“My phone was in my jeans,” Vaziri told CNBC. “I took it out, put it on this charger that comes with your Tesla, and that’s it. A minute later? I got the text. I’ve never purchased anything through the Tesla app before.”

Vaziri said Tesla customer service tried to walk him through the refund process — except he said he couldn’t find the button. More of a runaround ensued. When the story was reported on Oct. 7, Vaziri had yet to get a refund.

And again … he wasn’t alone.

Elon @elonmusk, your Customer Support at Tesla is even worse than I claimed last time.

It is an insult to your customers. pic.twitter.com/3HZ2YSjigS

— Nassim Nicholas Taleb (@nntaleb) January 15, 2020

To be fair, Tesla co-founder and CEO Elon Musk promised intervention in the case of Nassim Nicholas Taleb, a professor and author who vented on Twitter about the trouble he had getting a refund from Tesla for an accidental purchase, according to CNBC.

Just saw this today. Tesla refunds in general should be easy to get electronically & certainly through customer service. Will he addressed.

— Elon Musk (@elonmusk) January 15, 2020

Taleb told the outlet that he did finally get a full refund.

That said, the TikToker (“stayfitstaylit”) and the physician (Vaziri) are two Twitter blue-checkmarks. If this has happened to others — and one guesses it has — they likely wouldn’t find redress quite so easily.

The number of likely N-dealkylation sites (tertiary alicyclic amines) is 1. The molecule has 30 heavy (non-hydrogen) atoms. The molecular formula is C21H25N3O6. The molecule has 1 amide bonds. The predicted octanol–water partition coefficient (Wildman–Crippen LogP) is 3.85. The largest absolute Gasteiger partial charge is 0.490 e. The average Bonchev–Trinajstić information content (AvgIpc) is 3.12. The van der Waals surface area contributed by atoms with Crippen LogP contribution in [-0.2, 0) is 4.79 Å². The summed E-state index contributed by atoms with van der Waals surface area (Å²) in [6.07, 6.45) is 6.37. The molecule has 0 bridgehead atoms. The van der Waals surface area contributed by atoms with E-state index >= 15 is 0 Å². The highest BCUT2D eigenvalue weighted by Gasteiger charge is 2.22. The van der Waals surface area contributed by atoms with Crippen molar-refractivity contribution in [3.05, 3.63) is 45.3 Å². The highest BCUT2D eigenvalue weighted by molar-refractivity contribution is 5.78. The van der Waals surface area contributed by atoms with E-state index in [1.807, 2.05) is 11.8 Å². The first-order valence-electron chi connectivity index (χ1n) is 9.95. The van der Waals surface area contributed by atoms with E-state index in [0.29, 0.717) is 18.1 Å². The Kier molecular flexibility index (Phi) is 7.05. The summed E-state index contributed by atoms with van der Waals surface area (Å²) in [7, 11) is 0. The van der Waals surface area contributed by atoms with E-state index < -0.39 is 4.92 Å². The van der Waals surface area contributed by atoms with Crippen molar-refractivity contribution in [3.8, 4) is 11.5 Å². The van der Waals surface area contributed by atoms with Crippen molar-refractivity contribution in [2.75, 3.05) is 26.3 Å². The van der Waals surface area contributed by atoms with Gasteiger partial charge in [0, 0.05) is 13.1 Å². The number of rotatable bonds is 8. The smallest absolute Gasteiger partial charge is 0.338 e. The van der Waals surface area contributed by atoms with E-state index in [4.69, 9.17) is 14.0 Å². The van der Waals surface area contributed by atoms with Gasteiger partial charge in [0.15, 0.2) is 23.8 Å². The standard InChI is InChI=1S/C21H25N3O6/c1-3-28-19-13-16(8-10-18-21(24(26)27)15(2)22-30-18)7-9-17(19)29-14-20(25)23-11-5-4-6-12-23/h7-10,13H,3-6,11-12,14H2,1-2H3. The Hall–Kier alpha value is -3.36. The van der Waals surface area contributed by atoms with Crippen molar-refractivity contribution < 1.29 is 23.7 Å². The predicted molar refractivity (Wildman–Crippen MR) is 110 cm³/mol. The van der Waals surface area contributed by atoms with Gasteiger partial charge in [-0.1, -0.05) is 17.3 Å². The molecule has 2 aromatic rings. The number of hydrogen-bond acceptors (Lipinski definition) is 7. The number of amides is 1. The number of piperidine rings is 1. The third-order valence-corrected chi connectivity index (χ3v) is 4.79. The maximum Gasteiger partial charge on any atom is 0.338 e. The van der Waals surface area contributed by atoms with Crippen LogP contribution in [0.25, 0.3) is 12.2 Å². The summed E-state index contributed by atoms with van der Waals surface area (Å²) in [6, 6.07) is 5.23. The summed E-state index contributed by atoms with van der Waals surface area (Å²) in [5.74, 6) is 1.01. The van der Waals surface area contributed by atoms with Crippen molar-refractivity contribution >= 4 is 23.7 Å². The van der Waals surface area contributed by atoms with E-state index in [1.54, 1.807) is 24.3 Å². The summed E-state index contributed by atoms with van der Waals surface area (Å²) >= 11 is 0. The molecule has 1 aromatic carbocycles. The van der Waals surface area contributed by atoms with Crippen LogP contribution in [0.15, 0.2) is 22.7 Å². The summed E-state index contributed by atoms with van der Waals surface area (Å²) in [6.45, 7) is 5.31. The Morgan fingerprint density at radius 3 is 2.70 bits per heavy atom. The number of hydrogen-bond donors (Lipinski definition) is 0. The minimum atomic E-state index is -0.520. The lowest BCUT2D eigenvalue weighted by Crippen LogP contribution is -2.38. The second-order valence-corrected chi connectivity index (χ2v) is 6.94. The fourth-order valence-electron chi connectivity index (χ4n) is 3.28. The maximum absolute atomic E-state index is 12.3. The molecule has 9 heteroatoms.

Thus, here’s something to keep in mind if you buy a Tesla: That upselling dealer can follow you home, and you don’t even need to be present to buy some very expensive options. In some cases, reportedly, your 10-month-old can do it for you.

C. Douglas Golden is a writer who splits his time between the United States and Southeast Asia. Specializing in political commentary and world affairs, he’s written for Conservative Tribune and The Western Journal since 2014.

C. Douglas Golden is a writer who splits his time between the United States and Southeast Asia. Specializing in political commentary and world affairs, he’s written for Conservative Tribune and The Western Journal since 2014. Aside from politics, he enjoys spending time with his wife, literature (especially British comic novels and modern Japanese lit), indie rock, coffee, Formula One and football (of both American and world varieties).

Birthplace

Morristown, New Jersey

Education

Catholic University of America

Languages Spoken

English, Spanish

Topics of Expertise

American Politics, World Politics, Culture